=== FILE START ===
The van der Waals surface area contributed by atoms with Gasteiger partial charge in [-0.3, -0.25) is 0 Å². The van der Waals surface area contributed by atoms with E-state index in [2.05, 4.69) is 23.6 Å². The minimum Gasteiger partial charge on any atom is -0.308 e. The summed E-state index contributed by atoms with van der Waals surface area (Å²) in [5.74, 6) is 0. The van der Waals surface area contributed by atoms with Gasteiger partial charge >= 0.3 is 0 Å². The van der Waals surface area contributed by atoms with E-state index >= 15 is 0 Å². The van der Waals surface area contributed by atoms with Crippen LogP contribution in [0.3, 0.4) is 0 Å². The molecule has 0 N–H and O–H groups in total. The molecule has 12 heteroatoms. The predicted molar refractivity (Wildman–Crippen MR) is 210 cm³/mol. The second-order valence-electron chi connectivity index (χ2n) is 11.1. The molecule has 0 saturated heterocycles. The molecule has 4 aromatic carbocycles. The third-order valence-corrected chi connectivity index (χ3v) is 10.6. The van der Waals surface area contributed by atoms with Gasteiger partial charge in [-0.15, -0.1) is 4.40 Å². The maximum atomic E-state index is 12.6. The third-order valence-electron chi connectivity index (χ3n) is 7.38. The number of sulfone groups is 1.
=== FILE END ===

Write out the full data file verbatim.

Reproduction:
The van der Waals surface area contributed by atoms with Gasteiger partial charge in [-0.3, -0.25) is 0 Å². The van der Waals surface area contributed by atoms with E-state index in [2.05, 4.69) is 23.6 Å². The minimum Gasteiger partial charge on any atom is -0.308 e. The summed E-state index contributed by atoms with van der Waals surface area (Å²) in [5.74, 6) is 0. The van der Waals surface area contributed by atoms with Gasteiger partial charge >= 0.3 is 0 Å². The van der Waals surface area contributed by atoms with E-state index >= 15 is 0 Å². The van der Waals surface area contributed by atoms with Crippen LogP contribution in [0.3, 0.4) is 0 Å². The molecule has 0 N–H and O–H groups in total. The molecule has 12 heteroatoms. The predicted molar refractivity (Wildman–Crippen MR) is 210 cm³/mol. The second-order valence-electron chi connectivity index (χ2n) is 11.1. The molecule has 0 saturated heterocycles. The molecule has 4 aromatic carbocycles. The third-order valence-corrected chi connectivity index (χ3v) is 10.6. The van der Waals surface area contributed by atoms with Gasteiger partial charge in [-0.15, -0.1) is 4.40 Å². The maximum atomic E-state index is 12.6. The third-order valence-electron chi connectivity index (χ3n) is 7.38. The number of sulfone groups is 1.